Health orders allow Colorado hospitals to refuse new admissions, transfer patients as COVID-19 numbers rise

By: - November 1, 2021 2:42 pm

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Gov. Jared Polis signed two executive orders on Sunday in response to the high level of COVID-19 hospitalizations and limited health care resources after suggesting last week that increased action could be necessary

One order authorizes the state health department to direct hospitals to stop admitting patients and to transfer patients to other facilities. The other order clarifies when so-called crisis standards of care can be activated and lets the state’s insurance division create emergency rules to streamline processes during a staffing shortage. 


“Because of the rise of COVID-19 cases and this shortage, we must undertake targeted efforts to respond and mitigate the effects of the pandemic, prevent further spread, preserve our health care resources, and provide needed flexibility to address the collateral consequences of the pandemic,” the order relating to crisis standards of care reads.

Both orders expire in a month but could be extended. 

“Our capacity is stretched to a level it hasn’t been during the pandemic. Our COVID levels are very high. They aren’t as high as what we saw last year, but we are seeing other types of patients now too. That’s what is stretching our capacity, and then the other issue layered on top of that is the staffing issues we have right now,” said Cara Welch, the senior director of communications for the Colorado Hospital Association, which represents more than 100 hospitals throughout the state.

There are no crisis standards of care plans currently activated, but this new executive order paves the way for that to happen. Those plans provide guidance to hospitals over how they should allocate resources like ventilators, beds and other assets should the need overwhelm normal capacity. 

As for the patient transfer executive order, hospitals will still need to stabilize the patient before transferring them to another facility but don’t need that patient’s consent, nor do they need to consider insurance status or ability to pay before making the transfer.

“We are stretched. We are maximizing all of our resources. So if that means we need to transfer a patient who is about to be discharged out to a rural hospital to finish their stay, we might do that,” Welch said. T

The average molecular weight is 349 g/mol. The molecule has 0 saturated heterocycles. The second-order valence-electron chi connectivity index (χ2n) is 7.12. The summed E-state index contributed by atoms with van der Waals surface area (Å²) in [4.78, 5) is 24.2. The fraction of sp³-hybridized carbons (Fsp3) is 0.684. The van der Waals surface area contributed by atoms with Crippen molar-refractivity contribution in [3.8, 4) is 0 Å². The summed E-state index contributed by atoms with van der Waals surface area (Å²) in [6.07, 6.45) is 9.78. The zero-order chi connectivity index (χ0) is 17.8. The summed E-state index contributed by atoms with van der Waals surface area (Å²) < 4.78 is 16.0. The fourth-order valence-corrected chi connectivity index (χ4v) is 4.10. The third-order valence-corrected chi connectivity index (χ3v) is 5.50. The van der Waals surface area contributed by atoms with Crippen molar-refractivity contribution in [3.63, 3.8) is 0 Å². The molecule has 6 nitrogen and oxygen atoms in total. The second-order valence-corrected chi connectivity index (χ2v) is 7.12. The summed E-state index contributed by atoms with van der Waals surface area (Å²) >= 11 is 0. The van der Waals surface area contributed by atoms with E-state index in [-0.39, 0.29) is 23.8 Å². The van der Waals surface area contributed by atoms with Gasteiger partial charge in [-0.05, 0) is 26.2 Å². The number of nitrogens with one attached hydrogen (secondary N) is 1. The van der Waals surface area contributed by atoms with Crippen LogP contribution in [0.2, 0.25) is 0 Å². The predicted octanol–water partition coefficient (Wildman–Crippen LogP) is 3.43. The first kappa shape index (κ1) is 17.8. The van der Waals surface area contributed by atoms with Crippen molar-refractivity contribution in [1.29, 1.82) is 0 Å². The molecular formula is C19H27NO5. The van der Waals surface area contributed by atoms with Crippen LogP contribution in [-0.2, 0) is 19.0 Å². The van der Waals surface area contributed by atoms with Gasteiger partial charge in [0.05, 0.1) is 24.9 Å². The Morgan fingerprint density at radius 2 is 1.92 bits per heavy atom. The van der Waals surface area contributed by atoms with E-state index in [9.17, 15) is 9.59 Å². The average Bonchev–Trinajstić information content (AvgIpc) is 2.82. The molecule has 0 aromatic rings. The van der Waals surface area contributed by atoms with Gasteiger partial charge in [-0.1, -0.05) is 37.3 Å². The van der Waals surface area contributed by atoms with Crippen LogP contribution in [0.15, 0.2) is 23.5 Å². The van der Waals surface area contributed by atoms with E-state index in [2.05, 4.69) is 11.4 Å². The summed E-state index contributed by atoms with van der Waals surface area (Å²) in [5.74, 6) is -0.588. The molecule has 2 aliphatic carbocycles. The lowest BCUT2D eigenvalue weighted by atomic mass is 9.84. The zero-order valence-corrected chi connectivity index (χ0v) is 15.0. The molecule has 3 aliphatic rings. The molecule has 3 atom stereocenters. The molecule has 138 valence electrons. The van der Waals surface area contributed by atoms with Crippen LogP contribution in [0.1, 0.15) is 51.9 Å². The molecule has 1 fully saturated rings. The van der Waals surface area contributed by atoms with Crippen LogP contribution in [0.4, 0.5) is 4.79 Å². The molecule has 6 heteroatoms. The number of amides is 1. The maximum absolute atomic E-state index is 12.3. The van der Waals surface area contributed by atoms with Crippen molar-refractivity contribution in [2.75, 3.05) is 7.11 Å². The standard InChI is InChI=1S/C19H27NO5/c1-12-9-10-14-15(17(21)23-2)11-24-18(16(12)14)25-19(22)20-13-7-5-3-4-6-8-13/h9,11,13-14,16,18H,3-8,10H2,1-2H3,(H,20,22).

The new executive order creates a framework for statewide collaboration for transfers.

“The transfer of patients from hospitals that have reached capacity or are reasonably anticipated to reach capacity to other specified care facilities will help to ensure that Coloradans have adequate care as we continue to combat COVID-19 and promote public health and protect the ability of hospitals to serve those with COVID-19 and other conditions,” that order reads.

A tough holiday season

There were nearly 1,200 people hospitalized with COVID-19 as of Oct. 29, according to state data, the vast majority being unvaccinated. That is the most since last December’s enormous wave of infection that saw a peak of almost 2,000 people hospitalized.

Just about 7% of the state’s ICU beds are currently available and 38% of the state’s hospitals say they expect to be short-staffed within the next week. 

The two executive orders could foreshadow a tough holiday season as pandemic numbers once again inch towards crisis level, even with the vaccine widely available. 

The Colorado Department of Public Health and Environment also issued or amended three public health orders Sunday also aimed at easing the strain on hospitals. 

A new order requires health care facilities to delay cosmetic procedures by up to six months, so long as the delay wouldn’t be life-threatening.

Additionally, CDPHE extended a public order related to mask wearing in settings like hospitals, homeless shelters and prisons, and it reemphasizes hospital reporting requirements. Finally, another public order was amended so that vaccine providers are required to administer second doses or booster doses regardless of where a person got their initial shots and requires providers to submit their data to the state within 48 hours.


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Sara Wilson
Sara Wilson

Sara Wilson covers state government, Colorado's congressional delegation, energy and other stories for Newsline. She formerly was a reporter for The Pueblo Chieftain, where she covered politics and government in southern Colorado.